May 9, 2012
Sovereign Grace Ministries Relocating Headquarters to Kentucky
Ministry cites the economy as main factor in the decision; critic cites conflict over leader C. J. Mahaney.
Sovereign Grace Ministries (SGM), which has weathered controversy over its leadership and discipline practices, will relocate its offices and pastor-training program to Louisville, Kentucky.
Currently based in Gaithersburg, Maryland, SGM cited the economy as the main factor in its decision. It also hopes to expand its Pastors College and collaborate with Louisville-based Southern Baptist Theological Seminary (SBTS).
“In short, our mission is to serve Sovereign Grace churches, and being located in the DC area was placing limitations on our ability to do so,” John Loftness, chairman of the SGM board, said in a statement.
SGM currently has no churches in Kentucky or Indiana, but Loftness said SGM president C. J. Mahaney will plant a church in Louisville. Albert Mohler Jr., president of SBTS, told The Courier-Journal he welcomed the church plant and SGM’s move.
“I think the Sovereign Grace churches are a demonstration of the revitalization of Christianity in the early 21st century,” Mohler said.
Last July, Christianity Today reported that Mahaney was taking a leave of absence after former SGM pastor Brent Detwiler raised concerns about “various expressions of pride, unentreatability, deceit, sinful judgment and hypocrisy" committed by Mahaney.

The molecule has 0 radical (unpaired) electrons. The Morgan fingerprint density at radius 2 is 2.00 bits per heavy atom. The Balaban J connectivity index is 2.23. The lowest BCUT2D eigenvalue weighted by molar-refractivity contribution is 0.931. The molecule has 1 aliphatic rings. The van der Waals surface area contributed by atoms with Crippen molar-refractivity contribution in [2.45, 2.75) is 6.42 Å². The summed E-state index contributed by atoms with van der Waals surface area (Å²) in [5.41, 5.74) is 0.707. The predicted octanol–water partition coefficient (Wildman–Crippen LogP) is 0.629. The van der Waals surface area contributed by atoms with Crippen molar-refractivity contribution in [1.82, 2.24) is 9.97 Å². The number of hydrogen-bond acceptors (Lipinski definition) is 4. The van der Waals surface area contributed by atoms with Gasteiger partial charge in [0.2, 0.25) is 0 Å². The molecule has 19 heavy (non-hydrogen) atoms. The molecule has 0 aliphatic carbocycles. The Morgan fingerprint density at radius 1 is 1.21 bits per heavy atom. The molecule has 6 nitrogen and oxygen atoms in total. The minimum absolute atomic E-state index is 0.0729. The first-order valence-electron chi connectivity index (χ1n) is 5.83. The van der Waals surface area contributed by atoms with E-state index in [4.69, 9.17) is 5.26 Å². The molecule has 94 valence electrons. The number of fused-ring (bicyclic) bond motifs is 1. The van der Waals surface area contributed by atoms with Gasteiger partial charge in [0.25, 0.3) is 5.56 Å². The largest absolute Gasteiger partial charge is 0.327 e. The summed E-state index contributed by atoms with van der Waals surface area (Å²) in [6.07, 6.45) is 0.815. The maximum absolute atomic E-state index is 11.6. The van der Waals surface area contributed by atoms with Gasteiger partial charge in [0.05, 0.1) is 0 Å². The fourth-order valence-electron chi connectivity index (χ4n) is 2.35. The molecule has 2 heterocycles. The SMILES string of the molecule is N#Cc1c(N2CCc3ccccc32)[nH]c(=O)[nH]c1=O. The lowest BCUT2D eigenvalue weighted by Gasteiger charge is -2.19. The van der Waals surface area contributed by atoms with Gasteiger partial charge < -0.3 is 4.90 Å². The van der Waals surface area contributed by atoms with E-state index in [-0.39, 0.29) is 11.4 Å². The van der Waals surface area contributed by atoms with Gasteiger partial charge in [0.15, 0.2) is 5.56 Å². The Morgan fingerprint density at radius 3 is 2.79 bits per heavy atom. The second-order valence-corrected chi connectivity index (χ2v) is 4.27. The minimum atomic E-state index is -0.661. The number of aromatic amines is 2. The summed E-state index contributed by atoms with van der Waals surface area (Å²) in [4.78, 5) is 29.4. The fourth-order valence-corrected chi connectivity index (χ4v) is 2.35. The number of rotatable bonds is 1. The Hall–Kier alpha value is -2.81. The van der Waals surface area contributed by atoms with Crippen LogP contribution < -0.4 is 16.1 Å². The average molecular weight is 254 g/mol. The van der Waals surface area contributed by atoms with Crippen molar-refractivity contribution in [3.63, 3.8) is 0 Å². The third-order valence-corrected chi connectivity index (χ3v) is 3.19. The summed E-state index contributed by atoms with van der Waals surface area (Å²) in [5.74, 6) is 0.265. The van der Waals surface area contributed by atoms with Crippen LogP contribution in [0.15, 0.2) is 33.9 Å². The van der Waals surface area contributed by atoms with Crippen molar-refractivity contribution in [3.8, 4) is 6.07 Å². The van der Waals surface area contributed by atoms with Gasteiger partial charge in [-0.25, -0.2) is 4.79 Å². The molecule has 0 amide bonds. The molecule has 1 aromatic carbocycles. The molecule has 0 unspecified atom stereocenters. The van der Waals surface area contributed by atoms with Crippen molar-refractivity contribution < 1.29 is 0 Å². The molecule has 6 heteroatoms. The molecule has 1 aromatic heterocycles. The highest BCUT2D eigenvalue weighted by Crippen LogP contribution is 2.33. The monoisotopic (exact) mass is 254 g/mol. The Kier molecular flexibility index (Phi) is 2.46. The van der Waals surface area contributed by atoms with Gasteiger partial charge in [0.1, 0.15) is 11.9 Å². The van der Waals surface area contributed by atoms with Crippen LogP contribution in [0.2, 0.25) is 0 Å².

That month, SGM installed an interim board of directors and established three separate review panels to determine if Mahaney should remain as president. It reinstated Mahaney in January.
Though Loftness asserted in his statement that SGM had been planning the move to Louisville years before last summer’s conflicts, Detwiler told The Courier-Journal SGM was moving because of its “fractured relationships” with Covenant Life Church, SGM’s flagship congregation where its headquarters is currently located.
During its review of Mahaney, SGM enlisted the services of the Ambassadors of Reconciliation (AOR), a Lutheran conflict mediation group. Early last month, AOR released a report of its findings, citing SGM for, among other issues, overemphasizing sin.
“We recommend that Sovereign Grace Ministries intentionally develop a culture of proclaiming God’s forgiveness to those who express repentance or confess their sins,” AOR said in its report.
In response to the AOR’s recommendations, SGM’s Board of Directors released a statement pledging to “commit by God’s grace to correct the failures identified in this report and to do all in our power to shepherd the precious people of God with grace, patience, humility, and love.”